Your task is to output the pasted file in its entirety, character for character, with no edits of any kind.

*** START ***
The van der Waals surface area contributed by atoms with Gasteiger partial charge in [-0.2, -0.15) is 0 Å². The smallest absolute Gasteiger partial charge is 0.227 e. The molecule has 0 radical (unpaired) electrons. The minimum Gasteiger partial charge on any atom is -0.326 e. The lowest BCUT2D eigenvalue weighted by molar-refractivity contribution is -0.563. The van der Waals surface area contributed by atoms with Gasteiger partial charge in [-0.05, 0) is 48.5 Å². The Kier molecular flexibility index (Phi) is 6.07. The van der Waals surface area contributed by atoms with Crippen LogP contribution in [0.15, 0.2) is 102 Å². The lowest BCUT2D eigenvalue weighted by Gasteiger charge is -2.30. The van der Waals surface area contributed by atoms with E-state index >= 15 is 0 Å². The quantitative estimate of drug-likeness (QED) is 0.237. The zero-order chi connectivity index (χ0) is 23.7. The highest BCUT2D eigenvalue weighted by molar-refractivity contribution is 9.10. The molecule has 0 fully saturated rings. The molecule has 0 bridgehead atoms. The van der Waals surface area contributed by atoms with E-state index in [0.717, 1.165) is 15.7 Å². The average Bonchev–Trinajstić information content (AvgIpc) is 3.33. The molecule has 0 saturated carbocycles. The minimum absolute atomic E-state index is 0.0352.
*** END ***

The van der Waals surface area contributed by atoms with Gasteiger partial charge in [-0.2, -0.15) is 0 Å². The smallest absolute Gasteiger partial charge is 0.227 e. The molecule has 0 radical (unpaired) electrons. The minimum Gasteiger partial charge on any atom is -0.326 e. The lowest BCUT2D eigenvalue weighted by molar-refractivity contribution is -0.563. The van der Waals surface area contributed by atoms with Gasteiger partial charge in [-0.05, 0) is 48.5 Å². The Kier molecular flexibility index (Phi) is 6.07. The van der Waals surface area contributed by atoms with Crippen LogP contribution in [0.15, 0.2) is 102 Å². The lowest BCUT2D eigenvalue weighted by Gasteiger charge is -2.30. The van der Waals surface area contributed by atoms with E-state index >= 15 is 0 Å². The quantitative estimate of drug-likeness (QED) is 0.237. The zero-order chi connectivity index (χ0) is 23.7. The highest BCUT2D eigenvalue weighted by molar-refractivity contribution is 9.10. The molecule has 0 fully saturated rings. The molecule has 0 bridgehead atoms. The van der Waals surface area contributed by atoms with E-state index in [0.717, 1.165) is 15.7 Å². The average Bonchev–Trinajstić information content (AvgIpc) is 3.33. The molecule has 0 saturated carbocycles. The minimum absolute atomic E-state index is 0.0352.